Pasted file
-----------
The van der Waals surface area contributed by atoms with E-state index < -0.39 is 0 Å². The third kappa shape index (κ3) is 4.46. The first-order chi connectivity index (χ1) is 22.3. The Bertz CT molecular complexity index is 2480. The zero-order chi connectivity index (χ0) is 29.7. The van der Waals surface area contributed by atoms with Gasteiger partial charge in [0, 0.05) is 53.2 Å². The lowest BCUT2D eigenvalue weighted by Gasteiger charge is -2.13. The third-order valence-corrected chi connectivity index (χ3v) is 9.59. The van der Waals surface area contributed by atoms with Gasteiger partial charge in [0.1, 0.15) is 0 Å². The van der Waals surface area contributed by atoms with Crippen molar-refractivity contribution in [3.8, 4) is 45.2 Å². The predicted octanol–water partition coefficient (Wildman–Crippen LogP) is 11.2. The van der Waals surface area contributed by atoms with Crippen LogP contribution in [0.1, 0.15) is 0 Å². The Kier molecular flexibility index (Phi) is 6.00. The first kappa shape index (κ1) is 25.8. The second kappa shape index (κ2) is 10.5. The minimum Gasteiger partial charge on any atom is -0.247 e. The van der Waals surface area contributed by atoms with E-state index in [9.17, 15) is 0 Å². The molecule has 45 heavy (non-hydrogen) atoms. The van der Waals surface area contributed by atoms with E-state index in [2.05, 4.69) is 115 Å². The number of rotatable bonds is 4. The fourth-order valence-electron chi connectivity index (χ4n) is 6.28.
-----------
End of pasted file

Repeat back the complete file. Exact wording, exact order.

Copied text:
The van der Waals surface area contributed by atoms with E-state index < -0.39 is 0 Å². The third kappa shape index (κ3) is 4.46. The first-order chi connectivity index (χ1) is 22.3. The Bertz CT molecular complexity index is 2480. The zero-order chi connectivity index (χ0) is 29.7. The van der Waals surface area contributed by atoms with Gasteiger partial charge in [0, 0.05) is 53.2 Å². The lowest BCUT2D eigenvalue weighted by Gasteiger charge is -2.13. The third-order valence-corrected chi connectivity index (χ3v) is 9.59. The van der Waals surface area contributed by atoms with Gasteiger partial charge in [0.1, 0.15) is 0 Å². The van der Waals surface area contributed by atoms with Crippen molar-refractivity contribution in [3.8, 4) is 45.2 Å². The predicted octanol–water partition coefficient (Wildman–Crippen LogP) is 11.2. The van der Waals surface area contributed by atoms with Crippen LogP contribution in [0.1, 0.15) is 0 Å². The Kier molecular flexibility index (Phi) is 6.00. The first kappa shape index (κ1) is 25.8. The second kappa shape index (κ2) is 10.5. The minimum Gasteiger partial charge on any atom is -0.247 e. The van der Waals surface area contributed by atoms with E-state index in [9.17, 15) is 0 Å². The molecule has 45 heavy (non-hydrogen) atoms. The van der Waals surface area contributed by atoms with E-state index in [2.05, 4.69) is 115 Å². The number of rotatable bonds is 4. The fourth-order valence-electron chi connectivity index (χ4n) is 6.28.